It also includes a resource page listing what each state’s DMV and other agencies can access. 

Spot the Surveillance

 a visor looking at buildings with drones and other spy tech

If you drove past an automated license plate reader, would you know what it looks like? Ever look closely at the electronic devices carried by police officers? Most of the time, people might not even notice when they’ve walked into the frame of surveillance technology. 

Spot the Surveillance is a virtual reality experience where you will learn how to identify surveillance technology that local law enforcement agencies use.

The experience takes place in a San Francisco neighborhood, where a resident is having an interaction with two police officers. You’ll look in every direction to find seven technologies being deployed. After you find each technology, you’ll learn more about how it operates and how it’s used by police. Afterwards, you can try your new skills to identify these technologies in real life in your hometown.  

Spot the Surveillance works with most VR headsets, but is also available to use on a regular web browser. There’s also a Spanish version.

Get To Know The Surveillance That’s Getting To Know You

EFF has fought back against surveillance for decades, but we need your help. What other interactive tools would you like to see? Let us know on social media or by emailing [email protected], so we can continue to help you protect your privacy. 

This post has been republished with permission from a publicly-available RSS feed found on EFF. The views expressed by the original author(s) do not necessarily reflect the opinions or views of The Libertarian Hub, its owners or administrators. Any images included in the original article belong to and are the sole responsibility of the original author/website. The Libertarian Hub makes no claims of ownership of any imported photos/images and shall not be held liable for any unintended copyright infringement. Submit a DCMA takedown request.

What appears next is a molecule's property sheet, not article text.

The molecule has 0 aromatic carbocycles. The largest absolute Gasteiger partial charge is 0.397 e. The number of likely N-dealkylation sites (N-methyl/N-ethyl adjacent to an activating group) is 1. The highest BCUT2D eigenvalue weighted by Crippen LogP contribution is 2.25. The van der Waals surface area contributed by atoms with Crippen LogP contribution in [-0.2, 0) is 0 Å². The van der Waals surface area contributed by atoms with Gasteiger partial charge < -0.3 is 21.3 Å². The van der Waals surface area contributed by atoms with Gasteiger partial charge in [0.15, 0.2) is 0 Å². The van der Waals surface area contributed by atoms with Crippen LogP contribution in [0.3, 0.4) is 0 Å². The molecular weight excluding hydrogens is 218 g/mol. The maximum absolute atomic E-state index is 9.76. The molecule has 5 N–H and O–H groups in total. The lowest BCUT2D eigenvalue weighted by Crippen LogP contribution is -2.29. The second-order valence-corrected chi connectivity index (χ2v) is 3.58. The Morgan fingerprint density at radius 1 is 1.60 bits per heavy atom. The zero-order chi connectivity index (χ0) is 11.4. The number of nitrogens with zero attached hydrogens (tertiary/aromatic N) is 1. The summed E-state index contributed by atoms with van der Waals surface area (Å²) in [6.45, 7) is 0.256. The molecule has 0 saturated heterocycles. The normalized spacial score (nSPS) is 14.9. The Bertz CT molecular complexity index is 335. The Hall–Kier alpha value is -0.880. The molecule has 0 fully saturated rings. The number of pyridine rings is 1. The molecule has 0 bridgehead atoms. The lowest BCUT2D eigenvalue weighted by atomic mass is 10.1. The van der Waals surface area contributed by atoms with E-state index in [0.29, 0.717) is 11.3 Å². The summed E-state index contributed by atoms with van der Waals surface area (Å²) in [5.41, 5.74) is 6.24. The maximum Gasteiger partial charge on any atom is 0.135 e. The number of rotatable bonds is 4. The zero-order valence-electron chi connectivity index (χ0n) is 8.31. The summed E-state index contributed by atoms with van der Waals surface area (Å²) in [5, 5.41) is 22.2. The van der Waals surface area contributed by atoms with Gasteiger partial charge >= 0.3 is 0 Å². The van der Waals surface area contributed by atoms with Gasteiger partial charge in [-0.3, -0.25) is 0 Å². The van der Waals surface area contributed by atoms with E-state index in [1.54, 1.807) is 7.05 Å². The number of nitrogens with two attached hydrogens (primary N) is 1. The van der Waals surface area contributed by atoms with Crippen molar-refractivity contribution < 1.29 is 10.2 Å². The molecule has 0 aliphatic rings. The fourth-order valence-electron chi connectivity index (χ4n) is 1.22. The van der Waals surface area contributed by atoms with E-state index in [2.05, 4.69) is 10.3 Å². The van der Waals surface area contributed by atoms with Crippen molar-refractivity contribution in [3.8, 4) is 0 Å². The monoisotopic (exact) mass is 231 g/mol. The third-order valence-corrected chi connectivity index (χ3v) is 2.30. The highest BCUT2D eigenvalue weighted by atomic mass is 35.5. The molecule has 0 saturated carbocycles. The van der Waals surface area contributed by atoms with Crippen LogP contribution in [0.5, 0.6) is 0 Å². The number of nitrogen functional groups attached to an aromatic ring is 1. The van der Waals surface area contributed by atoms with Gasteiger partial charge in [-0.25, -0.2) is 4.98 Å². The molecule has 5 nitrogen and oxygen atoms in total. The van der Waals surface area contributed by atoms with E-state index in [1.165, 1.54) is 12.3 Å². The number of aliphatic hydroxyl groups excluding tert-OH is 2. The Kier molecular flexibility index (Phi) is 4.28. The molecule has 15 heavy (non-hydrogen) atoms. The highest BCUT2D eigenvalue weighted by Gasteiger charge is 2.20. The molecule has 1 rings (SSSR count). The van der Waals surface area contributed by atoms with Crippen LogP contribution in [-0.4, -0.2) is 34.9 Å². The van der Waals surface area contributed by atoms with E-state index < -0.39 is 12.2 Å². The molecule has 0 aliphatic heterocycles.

-> Click Here to Read the Original Article <-

About The Author

Dave Maass

The Electronic Frontier Foundation is the leading nonprofit organization defending civil liberties in the digital world. Founded in 1990, EFF champions user privacy, free expression, and innovation through impact litigation, policy analysis, grassroots activism, and technology development. We work to ensure that rights and freedoms are enhanced and protected as our use of technology grows. Visit

Leave a reply

Your email address will not be published. Required fields are marked *

This site uses Akismet to reduce spam. Learn how your comment data is processed.


Bringing together a variety of news and information from some of today’s most important libertarian thought leaders. All feeds are checked and refreshed every hour and pages auto-refresh every 15 minutes. External images are deleted after 30 days.

Time since last refresh: 0 second

Publish Your Own Article

Follow The Libertarian Hub


Support Our Work

Support the Libertarian Hub by tipping with Bitcoin!

Send BTC:

Weekly Newsletter

Newsletter Signup

Subscribe to our newsletter to receive a weekly email report of the top five most popular articles on the Libertarian Hub!

Weekly Newsletter SignupTop 5 Stories of the Week

Subscribe to our newsletter to receive a weekly email report of the top five most popular articles on the Libertarian Hub!